What I am doing isn't intended to be beneficial to anyone but myself, if any outside party dose so benefit, it isn't an intended result.
      My intent is that people buy from me and sell to me, thus I am the one making money off the item.

      This makes up about a third of my income.
      Guild Master of American Craftsman
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      T8 Quarrier, Miner, Lumberjack, Skinner, Harvester, Fisher
    • Most of your reply is tangential and irrelevant. Not worth fully replying. Who cares about the types of fueling stations? The point is that with enough capital grocery stores and any type of store can have a wide variety of good available and having "only" 50-100 members in the hideout isn't why there aren't any goods for buying and selling there. Did you understand that? Yes? Ok, I hope we're on the same page now, the reason why guilds aren't putting the capital to maintain a stock at hideout markets isn't because of low trade volume.


      >I participate in price fixing on items in singular markets, sometimes raising the price, sometimes lowering it, by keeping a tight margin between buy and sell orders

      You're making money on the time preference of the market. You're buying something quick that someone would want to sell quick, and in exchange you're the ne laying the money down and waiting while the player can just cash in. This isn't market manipulation.

      >On top of that I craft the items that I control so that if anyone creates a higher buy order I simply fill the order myself.

      That's called selling an item.

      >The removal of any sort of fee or tax would simply make it so I could put the buy and sell orders closer in price, thus further solidifying the control I would have on the prices.

      The removal of buying and selling order taxes would mean you'd be fighting 20 speculators at any attempt at moving a price of any good and prices would be more stable. So you're saying you buy items when they're in low demand and you sell them when they're in high demand. That's not a monopoly. That's not a malevolent market manipulation. That's not a scam, and on top of that can even be seen as a service to the market. Not to mention that none of that applies to a private guild hideout. Why does a small private guild needs a tax on their own NPC?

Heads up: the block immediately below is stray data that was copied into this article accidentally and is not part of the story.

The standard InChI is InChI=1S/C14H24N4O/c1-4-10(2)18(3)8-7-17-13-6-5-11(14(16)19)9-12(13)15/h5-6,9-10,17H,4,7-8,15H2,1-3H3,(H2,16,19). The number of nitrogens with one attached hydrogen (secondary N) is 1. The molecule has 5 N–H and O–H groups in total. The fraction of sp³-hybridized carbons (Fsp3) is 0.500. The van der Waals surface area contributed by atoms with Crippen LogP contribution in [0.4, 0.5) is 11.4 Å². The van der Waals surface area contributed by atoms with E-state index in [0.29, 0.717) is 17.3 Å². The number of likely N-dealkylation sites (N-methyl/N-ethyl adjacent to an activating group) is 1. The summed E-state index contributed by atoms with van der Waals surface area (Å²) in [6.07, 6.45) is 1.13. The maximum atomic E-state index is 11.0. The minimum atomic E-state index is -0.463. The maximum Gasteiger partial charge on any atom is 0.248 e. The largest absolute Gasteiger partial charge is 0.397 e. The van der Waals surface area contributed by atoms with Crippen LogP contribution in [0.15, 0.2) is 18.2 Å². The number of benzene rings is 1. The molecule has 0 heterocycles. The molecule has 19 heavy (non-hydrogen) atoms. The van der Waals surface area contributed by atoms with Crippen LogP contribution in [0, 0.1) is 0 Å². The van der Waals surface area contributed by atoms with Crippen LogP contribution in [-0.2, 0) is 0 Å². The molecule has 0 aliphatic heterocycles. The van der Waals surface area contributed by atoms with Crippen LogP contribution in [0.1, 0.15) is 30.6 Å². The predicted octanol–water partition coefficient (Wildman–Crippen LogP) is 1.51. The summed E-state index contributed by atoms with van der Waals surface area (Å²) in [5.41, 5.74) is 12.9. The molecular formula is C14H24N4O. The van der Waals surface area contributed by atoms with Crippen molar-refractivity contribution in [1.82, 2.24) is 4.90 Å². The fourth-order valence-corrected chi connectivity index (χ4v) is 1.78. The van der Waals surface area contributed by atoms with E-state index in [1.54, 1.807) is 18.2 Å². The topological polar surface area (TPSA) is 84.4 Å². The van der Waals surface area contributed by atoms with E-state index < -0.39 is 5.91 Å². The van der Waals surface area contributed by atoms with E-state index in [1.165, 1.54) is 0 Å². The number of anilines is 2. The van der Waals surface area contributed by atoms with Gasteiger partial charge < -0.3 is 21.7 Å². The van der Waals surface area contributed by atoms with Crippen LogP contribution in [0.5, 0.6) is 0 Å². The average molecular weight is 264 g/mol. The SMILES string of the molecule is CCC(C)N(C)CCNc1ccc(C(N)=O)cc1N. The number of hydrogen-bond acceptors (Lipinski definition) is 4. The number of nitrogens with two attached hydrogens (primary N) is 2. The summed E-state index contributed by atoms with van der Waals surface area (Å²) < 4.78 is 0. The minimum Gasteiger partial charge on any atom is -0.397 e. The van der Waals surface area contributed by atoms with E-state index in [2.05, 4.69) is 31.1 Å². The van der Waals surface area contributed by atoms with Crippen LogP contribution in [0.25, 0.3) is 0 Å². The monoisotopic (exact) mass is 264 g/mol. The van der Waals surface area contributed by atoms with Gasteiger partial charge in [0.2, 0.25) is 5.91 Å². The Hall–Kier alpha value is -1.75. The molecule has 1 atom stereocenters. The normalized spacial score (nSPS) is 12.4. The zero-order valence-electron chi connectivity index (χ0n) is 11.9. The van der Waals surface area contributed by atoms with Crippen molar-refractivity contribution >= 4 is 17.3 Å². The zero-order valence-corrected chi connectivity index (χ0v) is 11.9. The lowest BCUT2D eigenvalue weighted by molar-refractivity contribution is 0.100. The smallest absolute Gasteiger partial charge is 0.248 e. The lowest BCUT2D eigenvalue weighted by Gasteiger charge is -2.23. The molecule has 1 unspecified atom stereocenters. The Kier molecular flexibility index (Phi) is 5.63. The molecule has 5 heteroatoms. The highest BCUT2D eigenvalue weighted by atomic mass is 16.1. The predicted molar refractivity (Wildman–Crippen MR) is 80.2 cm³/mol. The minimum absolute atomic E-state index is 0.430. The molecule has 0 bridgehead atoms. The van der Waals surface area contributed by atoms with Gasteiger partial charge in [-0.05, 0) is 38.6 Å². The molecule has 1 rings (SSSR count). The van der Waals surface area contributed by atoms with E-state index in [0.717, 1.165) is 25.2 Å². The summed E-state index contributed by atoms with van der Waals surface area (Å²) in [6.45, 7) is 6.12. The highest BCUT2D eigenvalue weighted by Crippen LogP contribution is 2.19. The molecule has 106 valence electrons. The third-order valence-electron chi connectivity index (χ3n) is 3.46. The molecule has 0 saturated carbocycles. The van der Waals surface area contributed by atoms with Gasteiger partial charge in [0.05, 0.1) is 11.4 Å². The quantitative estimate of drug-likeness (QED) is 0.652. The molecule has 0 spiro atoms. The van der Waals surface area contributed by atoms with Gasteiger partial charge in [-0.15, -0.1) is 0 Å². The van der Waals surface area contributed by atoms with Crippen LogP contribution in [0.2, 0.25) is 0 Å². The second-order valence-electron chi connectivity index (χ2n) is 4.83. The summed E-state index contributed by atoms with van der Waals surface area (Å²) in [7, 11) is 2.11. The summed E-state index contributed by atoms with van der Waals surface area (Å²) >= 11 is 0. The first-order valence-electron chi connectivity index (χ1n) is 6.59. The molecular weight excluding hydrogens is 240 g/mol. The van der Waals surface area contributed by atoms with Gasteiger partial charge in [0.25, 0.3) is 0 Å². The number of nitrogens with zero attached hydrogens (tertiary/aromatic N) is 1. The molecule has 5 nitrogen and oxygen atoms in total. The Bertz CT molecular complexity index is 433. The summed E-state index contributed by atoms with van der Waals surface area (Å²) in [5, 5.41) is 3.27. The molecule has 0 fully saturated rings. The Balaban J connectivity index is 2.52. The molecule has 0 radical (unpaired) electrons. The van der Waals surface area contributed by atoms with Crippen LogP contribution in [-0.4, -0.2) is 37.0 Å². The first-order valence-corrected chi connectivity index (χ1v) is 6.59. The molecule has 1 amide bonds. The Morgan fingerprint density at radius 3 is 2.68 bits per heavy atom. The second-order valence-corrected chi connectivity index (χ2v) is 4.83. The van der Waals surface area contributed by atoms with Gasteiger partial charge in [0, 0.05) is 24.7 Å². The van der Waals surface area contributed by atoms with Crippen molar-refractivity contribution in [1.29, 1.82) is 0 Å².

The post was edited 4 times, last by hhiho ().

    • hhiho wrote:

      Most of your reply is tangential and irrelevant.
      You asked the question. I answered it.

      hhiho wrote:

      The point is that with enough capital grocery stores and any type of store can have a wide variety of good available and having "only" 50-100 members in the hideout isn't why there aren't any goods for buying and selling there. Did you understand that? Yes? Ok, I hope we're on the same page now, the reason why guilds aren't putting the capital to maintain a stock at hideout markets isn't because of low trade volume.
      Having the capital to invest isn't going to do you any good if you aren't getting a return on investment. You aren't going to get a return on investment for having a wide variety of products, if noone is buying them. Low trade volume very much reflects how much people are willing to stock in any given place. It is a basic economic principal called Supply and Demand.



      hhiho wrote:

      You're making money on the time preference of the market. You're buying something quick that someone would want to sell quick, and in exchange you're the ne laying the money down and waiting while the player can just cash in. This isn't market manipulation.
      It is literally manipulation of the price-point to create more favorable outcomes for myself using my capital, for the sole purpose of generating more capital.

      hhiho wrote:

      That's called selling an item.
      At a price-point that I set myself.

      hhiho wrote: